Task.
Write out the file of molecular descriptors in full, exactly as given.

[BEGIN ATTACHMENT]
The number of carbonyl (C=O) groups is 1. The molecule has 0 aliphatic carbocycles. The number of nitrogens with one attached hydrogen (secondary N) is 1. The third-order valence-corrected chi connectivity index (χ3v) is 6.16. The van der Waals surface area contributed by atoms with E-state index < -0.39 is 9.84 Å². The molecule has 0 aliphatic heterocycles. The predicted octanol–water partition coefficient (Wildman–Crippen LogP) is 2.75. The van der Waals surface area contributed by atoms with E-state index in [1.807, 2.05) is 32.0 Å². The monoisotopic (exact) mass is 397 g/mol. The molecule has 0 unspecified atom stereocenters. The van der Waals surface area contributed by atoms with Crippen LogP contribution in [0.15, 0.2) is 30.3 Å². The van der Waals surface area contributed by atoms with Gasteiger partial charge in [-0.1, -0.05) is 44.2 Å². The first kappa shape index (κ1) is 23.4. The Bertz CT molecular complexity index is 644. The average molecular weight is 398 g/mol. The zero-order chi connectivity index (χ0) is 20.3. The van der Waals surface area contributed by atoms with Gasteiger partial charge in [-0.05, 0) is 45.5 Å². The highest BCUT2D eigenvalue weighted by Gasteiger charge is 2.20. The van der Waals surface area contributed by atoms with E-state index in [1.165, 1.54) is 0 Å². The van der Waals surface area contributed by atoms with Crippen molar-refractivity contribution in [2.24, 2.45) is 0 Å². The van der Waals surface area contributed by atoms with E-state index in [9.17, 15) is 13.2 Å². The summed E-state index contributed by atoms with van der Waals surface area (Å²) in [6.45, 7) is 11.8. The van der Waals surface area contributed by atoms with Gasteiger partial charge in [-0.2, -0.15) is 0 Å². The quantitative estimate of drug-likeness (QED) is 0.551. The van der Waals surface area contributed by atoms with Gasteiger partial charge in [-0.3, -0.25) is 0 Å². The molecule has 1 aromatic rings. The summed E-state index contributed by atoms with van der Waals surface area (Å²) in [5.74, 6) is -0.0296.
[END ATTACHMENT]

The number of carbonyl (C=O) groups is 1. The molecule has 0 aliphatic carbocycles. The number of nitrogens with one attached hydrogen (secondary N) is 1. The third-order valence-corrected chi connectivity index (χ3v) is 6.16. The van der Waals surface area contributed by atoms with E-state index < -0.39 is 9.84 Å². The molecule has 0 aliphatic heterocycles. The predicted octanol–water partition coefficient (Wildman–Crippen LogP) is 2.75. The van der Waals surface area contributed by atoms with E-state index in [1.807, 2.05) is 32.0 Å². The monoisotopic (exact) mass is 397 g/mol. The molecule has 0 unspecified atom stereocenters. The van der Waals surface area contributed by atoms with Crippen LogP contribution in [0.15, 0.2) is 30.3 Å². The van der Waals surface area contributed by atoms with Gasteiger partial charge in [-0.1, -0.05) is 44.2 Å². The first kappa shape index (κ1) is 23.4. The Bertz CT molecular complexity index is 644. The average molecular weight is 398 g/mol. The zero-order chi connectivity index (χ0) is 20.3. The van der Waals surface area contributed by atoms with Gasteiger partial charge in [-0.05, 0) is 45.5 Å². The highest BCUT2D eigenvalue weighted by Gasteiger charge is 2.20. The van der Waals surface area contributed by atoms with E-state index in [1.165, 1.54) is 0 Å². The van der Waals surface area contributed by atoms with Crippen molar-refractivity contribution in [2.24, 2.45) is 0 Å². The van der Waals surface area contributed by atoms with E-state index in [9.17, 15) is 13.2 Å². The summed E-state index contributed by atoms with van der Waals surface area (Å²) in [6.45, 7) is 11.8. The van der Waals surface area contributed by atoms with Gasteiger partial charge in [-0.2, -0.15) is 0 Å². The quantitative estimate of drug-likeness (QED) is 0.551. The van der Waals surface area contributed by atoms with Gasteiger partial charge in [-0.3, -0.25) is 0 Å². The molecule has 1 aromatic rings. The summed E-state index contributed by atoms with van der Waals surface area (Å²) in [5.74, 6) is -0.0296.